Another study from Loyola University showed that moderate drinkers were 23 percent less likely to develop dementia and cognitive impairment. In the case of both heart disease and cognition, the working hypothesis is that moderate drinking improves blood flow, to the heart and heart muscle in one case and to the brain in the other. That improved circulation may account for the benefits.

Other research suggests that alcohol -- again, with the emphasis on “moderate” -- improves bone density, reduces the risk of Type 2 Diabetes by as much as 30 percent, and reduces the risk of developing gallstones. And as an added benefit for older women struggling to control their weight, a study published in the Annals of Internal Medicine in 2010 showed that women who were moderate drinkers were less likely to gain weight than those who did not drink. One suggested explanation was the possibility that moderate drinkers tended to eat less, particularly the kinds of carbohydrates implicated in weight gain.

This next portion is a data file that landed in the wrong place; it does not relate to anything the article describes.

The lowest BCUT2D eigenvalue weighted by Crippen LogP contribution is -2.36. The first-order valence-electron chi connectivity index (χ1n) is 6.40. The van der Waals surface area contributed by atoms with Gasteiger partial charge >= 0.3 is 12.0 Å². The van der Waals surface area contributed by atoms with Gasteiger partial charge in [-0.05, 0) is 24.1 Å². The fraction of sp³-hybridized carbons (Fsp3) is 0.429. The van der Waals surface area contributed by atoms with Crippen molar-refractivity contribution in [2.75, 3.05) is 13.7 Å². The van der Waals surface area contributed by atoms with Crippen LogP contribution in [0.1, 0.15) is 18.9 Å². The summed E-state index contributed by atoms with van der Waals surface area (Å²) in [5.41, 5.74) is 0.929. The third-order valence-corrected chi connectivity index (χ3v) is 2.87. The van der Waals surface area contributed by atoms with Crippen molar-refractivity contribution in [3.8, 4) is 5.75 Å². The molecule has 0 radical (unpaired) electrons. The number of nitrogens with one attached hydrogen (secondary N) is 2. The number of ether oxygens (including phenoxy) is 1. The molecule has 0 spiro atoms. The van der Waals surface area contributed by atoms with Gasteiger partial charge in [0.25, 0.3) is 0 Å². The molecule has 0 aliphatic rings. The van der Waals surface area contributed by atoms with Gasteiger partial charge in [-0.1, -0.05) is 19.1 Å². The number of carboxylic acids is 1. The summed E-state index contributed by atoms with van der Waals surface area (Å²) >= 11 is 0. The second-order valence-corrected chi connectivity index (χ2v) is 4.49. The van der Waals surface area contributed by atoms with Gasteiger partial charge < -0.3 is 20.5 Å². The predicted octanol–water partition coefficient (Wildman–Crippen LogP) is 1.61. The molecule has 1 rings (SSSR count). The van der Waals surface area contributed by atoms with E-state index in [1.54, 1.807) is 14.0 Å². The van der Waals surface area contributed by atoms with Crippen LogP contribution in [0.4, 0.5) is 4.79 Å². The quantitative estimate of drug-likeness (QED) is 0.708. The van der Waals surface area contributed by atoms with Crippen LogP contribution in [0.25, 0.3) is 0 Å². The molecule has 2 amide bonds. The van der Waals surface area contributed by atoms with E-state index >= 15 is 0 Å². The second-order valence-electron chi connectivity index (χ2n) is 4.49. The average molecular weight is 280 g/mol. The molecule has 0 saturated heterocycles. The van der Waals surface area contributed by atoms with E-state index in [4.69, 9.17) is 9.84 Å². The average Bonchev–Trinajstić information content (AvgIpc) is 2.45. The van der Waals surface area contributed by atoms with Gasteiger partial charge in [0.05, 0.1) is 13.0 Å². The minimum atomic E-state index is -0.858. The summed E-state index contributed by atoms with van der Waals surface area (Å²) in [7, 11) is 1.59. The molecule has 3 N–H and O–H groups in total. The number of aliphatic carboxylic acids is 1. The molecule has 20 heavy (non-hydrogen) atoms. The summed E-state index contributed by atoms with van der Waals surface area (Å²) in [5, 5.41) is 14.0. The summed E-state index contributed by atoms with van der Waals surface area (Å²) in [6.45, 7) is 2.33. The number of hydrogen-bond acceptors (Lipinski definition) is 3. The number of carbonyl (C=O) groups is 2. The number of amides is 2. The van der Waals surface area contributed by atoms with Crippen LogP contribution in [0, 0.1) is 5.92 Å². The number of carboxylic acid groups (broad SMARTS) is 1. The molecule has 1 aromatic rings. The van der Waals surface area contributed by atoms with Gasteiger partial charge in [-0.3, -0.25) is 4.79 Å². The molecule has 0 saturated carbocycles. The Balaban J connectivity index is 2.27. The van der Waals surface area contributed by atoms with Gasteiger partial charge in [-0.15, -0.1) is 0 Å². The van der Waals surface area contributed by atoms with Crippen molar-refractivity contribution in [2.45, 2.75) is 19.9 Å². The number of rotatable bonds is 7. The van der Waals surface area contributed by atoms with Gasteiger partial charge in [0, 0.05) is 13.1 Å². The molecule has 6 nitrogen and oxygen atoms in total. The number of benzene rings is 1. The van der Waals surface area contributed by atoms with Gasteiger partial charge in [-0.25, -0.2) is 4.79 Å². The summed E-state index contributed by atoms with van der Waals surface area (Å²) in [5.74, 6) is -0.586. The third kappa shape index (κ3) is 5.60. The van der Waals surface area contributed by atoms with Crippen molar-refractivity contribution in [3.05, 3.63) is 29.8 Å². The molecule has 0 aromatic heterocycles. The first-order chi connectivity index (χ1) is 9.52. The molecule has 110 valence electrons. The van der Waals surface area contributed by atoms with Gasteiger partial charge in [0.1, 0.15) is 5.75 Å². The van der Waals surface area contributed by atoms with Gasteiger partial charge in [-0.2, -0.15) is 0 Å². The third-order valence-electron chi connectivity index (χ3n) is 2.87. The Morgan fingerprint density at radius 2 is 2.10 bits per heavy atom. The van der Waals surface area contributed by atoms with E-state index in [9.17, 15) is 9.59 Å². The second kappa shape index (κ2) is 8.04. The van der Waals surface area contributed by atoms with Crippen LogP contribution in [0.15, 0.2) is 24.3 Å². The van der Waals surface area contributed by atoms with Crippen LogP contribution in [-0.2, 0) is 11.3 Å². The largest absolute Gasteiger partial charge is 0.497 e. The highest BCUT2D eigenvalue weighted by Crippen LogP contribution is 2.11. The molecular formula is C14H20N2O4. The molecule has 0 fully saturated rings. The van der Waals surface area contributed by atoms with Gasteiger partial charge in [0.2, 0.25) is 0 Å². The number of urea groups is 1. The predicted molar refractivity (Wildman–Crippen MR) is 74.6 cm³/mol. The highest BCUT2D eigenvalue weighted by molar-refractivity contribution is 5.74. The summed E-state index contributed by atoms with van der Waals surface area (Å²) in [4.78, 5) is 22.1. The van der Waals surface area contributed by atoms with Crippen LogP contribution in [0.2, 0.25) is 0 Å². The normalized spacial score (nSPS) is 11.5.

All things considered, the question of whether seniors should follow the moderate drinking guidance needs to be made by each individual, ideally with input from a physician. Admittedly, this is a tricky question for physicians. While it is easy to advise a senior who exceeds the moderate drinking advice to cut back, a physician may be reluctant to suggest that a non-drinking senior should add a glass of wine to the daily regimen.

Personally, I enjoy a glass of wine as I prepare our evening meals. I also take ibuprofen for arthritic pain on an as-needed basis. My family doctor has never advised me otherwise, of course I have never volunteered the information either. I prefer to consider moderate consumption of the grape as an added tonic in my daily regimen…It works for me!

…But you are on your own dear reader, especially if you are over 65. To drink or not to drink – that is the question!

07 February, 2016


Me modelling Maple Leafs hockey 

sweater and socks, a Christmas

 gift circa 1946.
As a kid growing up in the 1940s and '50s in the small southwestern Ontario town of Dresden, I was realistic enough to know that playing in the National Hockey League was an impossible dream. We had no arena with artificial ice in those days and, naturally, no organized minor hockey. That did not stop us from skating, however – on the frozen Sydenham River, on “The Gully” at the town’s northern outskirts, on an outdoor rink located at Jackson’s Park (known then as the Market Square) and on our own back yard rinks which were the result of hundreds of buckets of water carried from kitchen sink taps.